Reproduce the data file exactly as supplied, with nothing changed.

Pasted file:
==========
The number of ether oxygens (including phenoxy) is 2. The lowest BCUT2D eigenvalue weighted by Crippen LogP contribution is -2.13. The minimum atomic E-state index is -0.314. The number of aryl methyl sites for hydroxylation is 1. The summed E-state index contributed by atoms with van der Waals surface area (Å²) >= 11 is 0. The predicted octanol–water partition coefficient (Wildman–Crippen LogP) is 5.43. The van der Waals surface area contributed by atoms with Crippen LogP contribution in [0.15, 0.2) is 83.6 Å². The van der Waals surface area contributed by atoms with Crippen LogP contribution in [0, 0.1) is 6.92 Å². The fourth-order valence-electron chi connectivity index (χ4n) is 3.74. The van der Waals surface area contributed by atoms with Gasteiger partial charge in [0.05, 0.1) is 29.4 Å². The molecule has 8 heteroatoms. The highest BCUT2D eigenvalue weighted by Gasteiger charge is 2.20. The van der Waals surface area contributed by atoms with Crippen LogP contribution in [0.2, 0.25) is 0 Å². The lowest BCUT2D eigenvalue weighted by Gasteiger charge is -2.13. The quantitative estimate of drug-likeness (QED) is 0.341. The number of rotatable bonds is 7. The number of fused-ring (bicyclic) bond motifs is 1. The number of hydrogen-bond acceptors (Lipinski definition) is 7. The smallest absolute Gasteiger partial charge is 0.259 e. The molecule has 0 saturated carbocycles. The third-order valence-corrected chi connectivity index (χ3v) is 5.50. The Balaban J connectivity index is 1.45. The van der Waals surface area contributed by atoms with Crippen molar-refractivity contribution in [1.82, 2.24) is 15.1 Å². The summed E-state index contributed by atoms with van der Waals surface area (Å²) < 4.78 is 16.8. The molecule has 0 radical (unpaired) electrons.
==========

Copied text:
The number of ether oxygens (including phenoxy) is 2. The lowest BCUT2D eigenvalue weighted by Crippen LogP contribution is -2.13. The minimum atomic E-state index is -0.314. The number of aryl methyl sites for hydroxylation is 1. The summed E-state index contributed by atoms with van der Waals surface area (Å²) >= 11 is 0. The predicted octanol–water partition coefficient (Wildman–Crippen LogP) is 5.43. The van der Waals surface area contributed by atoms with Crippen LogP contribution in [0.15, 0.2) is 83.6 Å². The van der Waals surface area contributed by atoms with Crippen LogP contribution in [0, 0.1) is 6.92 Å². The fourth-order valence-electron chi connectivity index (χ4n) is 3.74. The van der Waals surface area contributed by atoms with Gasteiger partial charge in [0.05, 0.1) is 29.4 Å². The molecule has 8 heteroatoms. The highest BCUT2D eigenvalue weighted by Gasteiger charge is 2.20. The van der Waals surface area contributed by atoms with Crippen LogP contribution in [0.2, 0.25) is 0 Å². The lowest BCUT2D eigenvalue weighted by Gasteiger charge is -2.13. The quantitative estimate of drug-likeness (QED) is 0.341. The number of rotatable bonds is 7. The number of fused-ring (bicyclic) bond motifs is 1. The number of hydrogen-bond acceptors (Lipinski definition) is 7. The smallest absolute Gasteiger partial charge is 0.259 e. The molecule has 0 saturated carbocycles. The third-order valence-corrected chi connectivity index (χ3v) is 5.50. The Balaban J connectivity index is 1.45. The van der Waals surface area contributed by atoms with Crippen molar-refractivity contribution in [1.82, 2.24) is 15.1 Å². The summed E-state index contributed by atoms with van der Waals surface area (Å²) < 4.78 is 16.8. The molecule has 0 radical (unpaired) electrons.